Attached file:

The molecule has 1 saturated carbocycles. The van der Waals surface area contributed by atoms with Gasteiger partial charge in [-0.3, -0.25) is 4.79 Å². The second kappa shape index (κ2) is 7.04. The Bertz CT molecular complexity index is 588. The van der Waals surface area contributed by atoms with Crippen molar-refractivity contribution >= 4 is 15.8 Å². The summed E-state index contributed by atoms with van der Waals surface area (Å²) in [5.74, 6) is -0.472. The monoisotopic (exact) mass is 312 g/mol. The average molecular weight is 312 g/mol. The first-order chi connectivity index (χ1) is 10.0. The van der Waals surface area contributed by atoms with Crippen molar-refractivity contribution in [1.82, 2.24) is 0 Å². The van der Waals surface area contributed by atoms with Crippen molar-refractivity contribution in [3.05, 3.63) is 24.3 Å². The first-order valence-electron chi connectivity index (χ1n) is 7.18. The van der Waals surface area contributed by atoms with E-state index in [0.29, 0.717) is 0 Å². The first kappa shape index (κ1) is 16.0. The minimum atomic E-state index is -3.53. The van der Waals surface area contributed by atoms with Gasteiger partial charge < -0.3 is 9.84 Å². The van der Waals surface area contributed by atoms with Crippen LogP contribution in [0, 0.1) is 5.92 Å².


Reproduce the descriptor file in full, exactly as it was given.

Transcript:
The molecule has 1 saturated carbocycles. The van der Waals surface area contributed by atoms with Gasteiger partial charge in [-0.3, -0.25) is 4.79 Å². The second kappa shape index (κ2) is 7.04. The Bertz CT molecular complexity index is 588. The van der Waals surface area contributed by atoms with Crippen molar-refractivity contribution >= 4 is 15.8 Å². The summed E-state index contributed by atoms with van der Waals surface area (Å²) in [5.74, 6) is -0.472. The monoisotopic (exact) mass is 312 g/mol. The average molecular weight is 312 g/mol. The first-order chi connectivity index (χ1) is 10.0. The van der Waals surface area contributed by atoms with Crippen molar-refractivity contribution in [1.82, 2.24) is 0 Å². The van der Waals surface area contributed by atoms with Crippen molar-refractivity contribution in [3.05, 3.63) is 24.3 Å². The first-order valence-electron chi connectivity index (χ1n) is 7.18. The van der Waals surface area contributed by atoms with E-state index in [0.29, 0.717) is 0 Å². The first kappa shape index (κ1) is 16.0. The minimum atomic E-state index is -3.53. The van der Waals surface area contributed by atoms with Gasteiger partial charge < -0.3 is 9.84 Å². The van der Waals surface area contributed by atoms with Crippen LogP contribution in [0, 0.1) is 5.92 Å².